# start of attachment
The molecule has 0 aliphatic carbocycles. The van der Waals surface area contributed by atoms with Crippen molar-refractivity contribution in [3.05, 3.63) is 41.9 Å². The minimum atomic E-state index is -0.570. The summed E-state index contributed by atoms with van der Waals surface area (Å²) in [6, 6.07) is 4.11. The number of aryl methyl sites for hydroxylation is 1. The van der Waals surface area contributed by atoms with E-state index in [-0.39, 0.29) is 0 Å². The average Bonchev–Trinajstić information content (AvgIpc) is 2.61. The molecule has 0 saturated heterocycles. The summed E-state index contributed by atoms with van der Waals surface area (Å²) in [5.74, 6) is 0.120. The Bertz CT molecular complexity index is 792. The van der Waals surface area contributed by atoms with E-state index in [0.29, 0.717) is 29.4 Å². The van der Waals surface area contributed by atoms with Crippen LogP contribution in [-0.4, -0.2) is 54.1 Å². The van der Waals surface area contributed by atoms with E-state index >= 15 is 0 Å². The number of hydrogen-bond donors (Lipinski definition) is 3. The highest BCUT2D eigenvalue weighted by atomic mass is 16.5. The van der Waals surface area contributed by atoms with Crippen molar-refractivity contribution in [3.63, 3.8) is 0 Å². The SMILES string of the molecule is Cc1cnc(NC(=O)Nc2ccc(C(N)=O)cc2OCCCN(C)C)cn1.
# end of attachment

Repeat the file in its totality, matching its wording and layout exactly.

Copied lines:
The molecule has 0 aliphatic carbocycles. The van der Waals surface area contributed by atoms with Crippen molar-refractivity contribution in [3.05, 3.63) is 41.9 Å². The minimum atomic E-state index is -0.570. The summed E-state index contributed by atoms with van der Waals surface area (Å²) in [6, 6.07) is 4.11. The number of aryl methyl sites for hydroxylation is 1. The van der Waals surface area contributed by atoms with E-state index in [-0.39, 0.29) is 0 Å². The average Bonchev–Trinajstić information content (AvgIpc) is 2.61. The molecule has 0 saturated heterocycles. The summed E-state index contributed by atoms with van der Waals surface area (Å²) in [5.74, 6) is 0.120. The Bertz CT molecular complexity index is 792. The van der Waals surface area contributed by atoms with E-state index in [0.29, 0.717) is 29.4 Å². The van der Waals surface area contributed by atoms with Crippen LogP contribution in [-0.4, -0.2) is 54.1 Å². The van der Waals surface area contributed by atoms with E-state index >= 15 is 0 Å². The number of hydrogen-bond donors (Lipinski definition) is 3. The highest BCUT2D eigenvalue weighted by atomic mass is 16.5. The van der Waals surface area contributed by atoms with Crippen molar-refractivity contribution in [3.63, 3.8) is 0 Å². The SMILES string of the molecule is Cc1cnc(NC(=O)Nc2ccc(C(N)=O)cc2OCCCN(C)C)cn1.